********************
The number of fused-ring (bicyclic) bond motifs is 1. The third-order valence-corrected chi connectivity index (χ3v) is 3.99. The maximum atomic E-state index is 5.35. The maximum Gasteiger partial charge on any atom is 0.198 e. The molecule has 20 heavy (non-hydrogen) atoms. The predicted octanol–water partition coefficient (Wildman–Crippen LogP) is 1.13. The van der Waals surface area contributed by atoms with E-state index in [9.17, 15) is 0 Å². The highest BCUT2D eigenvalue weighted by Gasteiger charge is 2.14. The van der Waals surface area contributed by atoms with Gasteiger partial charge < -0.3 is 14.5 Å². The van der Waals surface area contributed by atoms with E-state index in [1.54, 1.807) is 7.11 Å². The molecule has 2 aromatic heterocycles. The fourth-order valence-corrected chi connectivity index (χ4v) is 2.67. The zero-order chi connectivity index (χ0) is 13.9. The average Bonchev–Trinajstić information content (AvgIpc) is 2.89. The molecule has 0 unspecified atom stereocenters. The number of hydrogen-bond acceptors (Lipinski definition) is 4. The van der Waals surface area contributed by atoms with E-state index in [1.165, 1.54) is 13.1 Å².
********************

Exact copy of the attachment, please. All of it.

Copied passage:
The number of fused-ring (bicyclic) bond motifs is 1. The third-order valence-corrected chi connectivity index (χ3v) is 3.99. The maximum atomic E-state index is 5.35. The maximum Gasteiger partial charge on any atom is 0.198 e. The molecule has 20 heavy (non-hydrogen) atoms. The predicted octanol–water partition coefficient (Wildman–Crippen LogP) is 1.13. The van der Waals surface area contributed by atoms with E-state index in [9.17, 15) is 0 Å². The highest BCUT2D eigenvalue weighted by Gasteiger charge is 2.14. The van der Waals surface area contributed by atoms with Gasteiger partial charge < -0.3 is 14.5 Å². The van der Waals surface area contributed by atoms with E-state index in [1.54, 1.807) is 7.11 Å². The molecule has 2 aromatic heterocycles. The fourth-order valence-corrected chi connectivity index (χ4v) is 2.67. The zero-order chi connectivity index (χ0) is 13.9. The average Bonchev–Trinajstić information content (AvgIpc) is 2.89. The molecule has 0 unspecified atom stereocenters. The number of hydrogen-bond acceptors (Lipinski definition) is 4. The van der Waals surface area contributed by atoms with E-state index in [1.165, 1.54) is 13.1 Å².